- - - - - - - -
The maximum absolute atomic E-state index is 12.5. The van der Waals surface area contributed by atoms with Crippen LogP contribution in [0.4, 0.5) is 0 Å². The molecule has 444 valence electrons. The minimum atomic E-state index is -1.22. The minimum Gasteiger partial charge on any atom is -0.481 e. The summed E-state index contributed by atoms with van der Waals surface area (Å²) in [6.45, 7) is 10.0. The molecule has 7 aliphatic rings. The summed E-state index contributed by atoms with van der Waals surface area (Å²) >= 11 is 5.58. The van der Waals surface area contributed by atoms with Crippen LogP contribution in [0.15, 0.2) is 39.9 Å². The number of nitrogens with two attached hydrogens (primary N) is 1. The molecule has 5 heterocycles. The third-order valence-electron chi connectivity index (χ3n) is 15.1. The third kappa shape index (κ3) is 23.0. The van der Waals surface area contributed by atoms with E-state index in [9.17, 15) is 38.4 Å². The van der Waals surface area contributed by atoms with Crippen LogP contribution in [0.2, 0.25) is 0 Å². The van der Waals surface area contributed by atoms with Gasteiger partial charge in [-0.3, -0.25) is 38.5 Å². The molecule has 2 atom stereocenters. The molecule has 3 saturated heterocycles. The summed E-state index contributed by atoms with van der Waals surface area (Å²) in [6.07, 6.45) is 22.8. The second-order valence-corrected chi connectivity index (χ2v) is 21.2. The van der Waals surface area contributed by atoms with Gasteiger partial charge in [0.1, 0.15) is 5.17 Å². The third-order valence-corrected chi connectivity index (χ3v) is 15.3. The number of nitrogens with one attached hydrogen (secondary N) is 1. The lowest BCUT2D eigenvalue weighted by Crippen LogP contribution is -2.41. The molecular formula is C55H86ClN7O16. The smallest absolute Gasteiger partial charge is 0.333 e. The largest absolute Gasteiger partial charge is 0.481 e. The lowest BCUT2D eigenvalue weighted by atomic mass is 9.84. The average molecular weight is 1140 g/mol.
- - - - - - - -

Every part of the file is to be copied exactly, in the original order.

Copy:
The maximum absolute atomic E-state index is 12.5. The van der Waals surface area contributed by atoms with Crippen LogP contribution in [0.4, 0.5) is 0 Å². The molecule has 444 valence electrons. The minimum atomic E-state index is -1.22. The minimum Gasteiger partial charge on any atom is -0.481 e. The summed E-state index contributed by atoms with van der Waals surface area (Å²) in [6.45, 7) is 10.0. The molecule has 7 aliphatic rings. The summed E-state index contributed by atoms with van der Waals surface area (Å²) >= 11 is 5.58. The van der Waals surface area contributed by atoms with Crippen LogP contribution in [0.15, 0.2) is 39.9 Å². The number of nitrogens with two attached hydrogens (primary N) is 1. The molecule has 5 heterocycles. The third-order valence-electron chi connectivity index (χ3n) is 15.1. The third kappa shape index (κ3) is 23.0. The van der Waals surface area contributed by atoms with E-state index in [9.17, 15) is 38.4 Å². The van der Waals surface area contributed by atoms with Crippen LogP contribution in [0.2, 0.25) is 0 Å². The van der Waals surface area contributed by atoms with Gasteiger partial charge in [-0.3, -0.25) is 38.5 Å². The molecule has 2 atom stereocenters. The molecule has 3 saturated heterocycles. The summed E-state index contributed by atoms with van der Waals surface area (Å²) in [6.07, 6.45) is 22.8. The second-order valence-corrected chi connectivity index (χ2v) is 21.2. The van der Waals surface area contributed by atoms with Gasteiger partial charge in [0.1, 0.15) is 5.17 Å². The third-order valence-corrected chi connectivity index (χ3v) is 15.3. The number of nitrogens with one attached hydrogen (secondary N) is 1. The lowest BCUT2D eigenvalue weighted by Crippen LogP contribution is -2.41. The molecular formula is C55H86ClN7O16. The smallest absolute Gasteiger partial charge is 0.333 e. The largest absolute Gasteiger partial charge is 0.481 e. The lowest BCUT2D eigenvalue weighted by atomic mass is 9.84. The average molecular weight is 1140 g/mol.